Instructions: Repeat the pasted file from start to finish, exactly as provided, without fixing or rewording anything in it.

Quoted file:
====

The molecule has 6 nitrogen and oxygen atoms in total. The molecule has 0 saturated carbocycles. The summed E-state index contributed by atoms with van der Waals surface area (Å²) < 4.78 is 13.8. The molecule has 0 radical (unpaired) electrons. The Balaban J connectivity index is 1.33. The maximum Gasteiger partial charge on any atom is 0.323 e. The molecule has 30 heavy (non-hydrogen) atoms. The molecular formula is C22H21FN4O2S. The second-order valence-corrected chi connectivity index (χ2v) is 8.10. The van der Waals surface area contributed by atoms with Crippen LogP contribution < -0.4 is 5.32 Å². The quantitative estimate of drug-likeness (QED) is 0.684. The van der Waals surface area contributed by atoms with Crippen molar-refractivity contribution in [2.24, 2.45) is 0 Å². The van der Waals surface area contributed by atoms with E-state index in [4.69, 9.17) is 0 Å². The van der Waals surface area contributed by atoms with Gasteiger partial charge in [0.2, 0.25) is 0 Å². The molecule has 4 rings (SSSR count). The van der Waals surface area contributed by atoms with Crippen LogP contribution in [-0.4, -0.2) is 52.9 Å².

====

The molecule has 6 nitrogen and oxygen atoms in total. The molecule has 0 saturated carbocycles. The summed E-state index contributed by atoms with van der Waals surface area (Å²) < 4.78 is 13.8. The molecule has 0 radical (unpaired) electrons. The Balaban J connectivity index is 1.33. The maximum Gasteiger partial charge on any atom is 0.323 e. The molecule has 30 heavy (non-hydrogen) atoms. The molecular formula is C22H21FN4O2S. The second-order valence-corrected chi connectivity index (χ2v) is 8.10. The van der Waals surface area contributed by atoms with Crippen LogP contribution < -0.4 is 5.32 Å². The quantitative estimate of drug-likeness (QED) is 0.684. The van der Waals surface area contributed by atoms with Crippen molar-refractivity contribution in [2.24, 2.45) is 0 Å². The van der Waals surface area contributed by atoms with E-state index in [4.69, 9.17) is 0 Å². The van der Waals surface area contributed by atoms with Gasteiger partial charge in [0.2, 0.25) is 0 Å². The molecule has 4 rings (SSSR count). The van der Waals surface area contributed by atoms with Crippen LogP contribution in [-0.4, -0.2) is 52.9 Å².